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Best Management Practices for Mercury Waste Management in Dental Offices
The JEA Amalgam Best Management Practices (BMPs) for Dental Facilities are designed to comply with environmental regulations, prevent pollution, and assist dental offices in the proper management of mercury and amalgam waste in their day-to-day activities.
This best management practices guide contains a set of required and recommended operating procedures and guidelines designed to reduce the amount of mercury discharged to the JEA sanitary sewer system, a publicly owned treatment works (POTW). Proper implementation of these procedures is intended to protect Northeast Florida’s natural environment from the discharge of hazardous mercury-containing compounds.
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Because of the hazardous nature of mercury, JEA may require dental facilities to obtain an Industrial User Discharge Permit. By implementing these JEA Best Management Practices, dental facilities may be exempt from obtaining such a permit.
As part of the Clean Water Act, the National Pretreatment Regulation (40CFR 403) was established to protect publicly owned treatment works and the waterways into which they discharge. The Environmental Protection Agency (EPA) delegates this responsibility to the State of Florida Department of Environmental Protection (FDEP). In Jacksonville, the FDEP has delegated local authority to JEA (the electric, water, and sewer utility). It is the responsibility of JEA’s Industrial Pretreatment program to regulate non-residential discharges to the publicly owned treatment works.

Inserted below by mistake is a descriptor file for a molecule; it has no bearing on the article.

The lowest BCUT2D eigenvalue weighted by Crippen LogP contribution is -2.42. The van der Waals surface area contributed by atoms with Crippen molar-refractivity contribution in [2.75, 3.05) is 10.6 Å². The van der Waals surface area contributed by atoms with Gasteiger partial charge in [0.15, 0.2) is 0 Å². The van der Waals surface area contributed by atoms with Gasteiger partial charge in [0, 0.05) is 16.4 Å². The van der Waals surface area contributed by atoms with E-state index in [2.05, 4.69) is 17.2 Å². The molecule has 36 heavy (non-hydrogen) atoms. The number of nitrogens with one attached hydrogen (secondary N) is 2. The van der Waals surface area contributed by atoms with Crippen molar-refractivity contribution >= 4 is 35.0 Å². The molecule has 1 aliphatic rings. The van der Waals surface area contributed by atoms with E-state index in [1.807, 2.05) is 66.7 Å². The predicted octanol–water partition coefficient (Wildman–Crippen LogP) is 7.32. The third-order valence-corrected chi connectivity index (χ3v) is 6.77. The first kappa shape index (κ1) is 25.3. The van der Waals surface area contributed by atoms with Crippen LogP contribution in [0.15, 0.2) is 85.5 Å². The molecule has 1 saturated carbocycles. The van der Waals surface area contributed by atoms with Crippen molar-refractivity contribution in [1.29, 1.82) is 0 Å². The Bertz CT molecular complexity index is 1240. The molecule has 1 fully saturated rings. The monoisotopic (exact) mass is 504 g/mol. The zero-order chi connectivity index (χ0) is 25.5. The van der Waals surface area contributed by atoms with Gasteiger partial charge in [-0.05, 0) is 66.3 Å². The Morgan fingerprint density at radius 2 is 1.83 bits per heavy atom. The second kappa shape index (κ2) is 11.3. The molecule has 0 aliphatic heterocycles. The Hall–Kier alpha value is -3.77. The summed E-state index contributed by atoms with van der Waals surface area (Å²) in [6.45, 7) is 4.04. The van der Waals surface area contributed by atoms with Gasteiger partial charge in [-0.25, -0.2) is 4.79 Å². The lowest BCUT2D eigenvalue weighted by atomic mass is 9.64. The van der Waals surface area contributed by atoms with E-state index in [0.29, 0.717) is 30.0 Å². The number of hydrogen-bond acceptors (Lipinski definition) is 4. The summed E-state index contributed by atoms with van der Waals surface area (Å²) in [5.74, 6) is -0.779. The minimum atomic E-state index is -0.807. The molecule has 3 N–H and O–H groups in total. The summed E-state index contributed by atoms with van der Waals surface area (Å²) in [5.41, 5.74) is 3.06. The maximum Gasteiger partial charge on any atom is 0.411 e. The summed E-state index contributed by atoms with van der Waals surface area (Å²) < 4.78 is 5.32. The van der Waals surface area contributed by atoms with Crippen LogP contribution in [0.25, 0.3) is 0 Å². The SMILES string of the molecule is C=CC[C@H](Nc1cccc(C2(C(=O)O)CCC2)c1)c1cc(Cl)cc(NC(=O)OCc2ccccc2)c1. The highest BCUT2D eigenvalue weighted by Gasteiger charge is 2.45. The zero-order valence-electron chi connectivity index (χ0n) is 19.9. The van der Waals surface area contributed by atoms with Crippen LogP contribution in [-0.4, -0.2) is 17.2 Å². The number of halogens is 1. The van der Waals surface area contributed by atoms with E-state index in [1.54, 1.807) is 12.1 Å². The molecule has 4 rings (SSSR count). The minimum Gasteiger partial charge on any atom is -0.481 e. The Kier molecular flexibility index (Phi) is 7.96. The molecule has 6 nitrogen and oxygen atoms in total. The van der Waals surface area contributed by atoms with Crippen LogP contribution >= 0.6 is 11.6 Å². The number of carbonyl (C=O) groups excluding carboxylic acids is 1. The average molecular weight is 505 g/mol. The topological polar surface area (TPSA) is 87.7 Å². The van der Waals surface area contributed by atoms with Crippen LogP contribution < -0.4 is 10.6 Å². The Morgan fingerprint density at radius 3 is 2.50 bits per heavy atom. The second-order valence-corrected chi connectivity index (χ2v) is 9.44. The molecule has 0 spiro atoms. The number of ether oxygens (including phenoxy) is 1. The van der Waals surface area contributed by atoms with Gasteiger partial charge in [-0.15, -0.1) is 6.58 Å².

This manual identifies certain practices that dental offices are required to follow. These requirements are summarized at the end of each topic as BMP Summary Requirements. In addition, guidance is given on optional practices that offer environmentally preferable practices for dental offices and may help save money through waste minimization. These will be summarized in each section.
Why We Are Concerned with Mercury
The practice of dentistry can result in the release of mercury-containing amalgam to the environment. Even though mercury is a naturally occurring element, it bio-accumulates in the tissues of fish as a persistent, toxic contaminant. In dental use, mercury is chemically bound to other metals such as silver, copper, tin and zinc to create a restorative material – dental amalgam.
Once in the environment, elemental mercury may be converted into a more toxic form that works its way up the food chain into larger fish. Fish, such as tuna, swordfish, king mackerel and tilefish, can have very high levels of mercury in their bodies. At these high levels, mercury can affect the developing human nervous system. Populations who are at greatest risk for health effects associated with consuming contaminated fish include pregnant women, women planning to become pregnant and children under the age of six.
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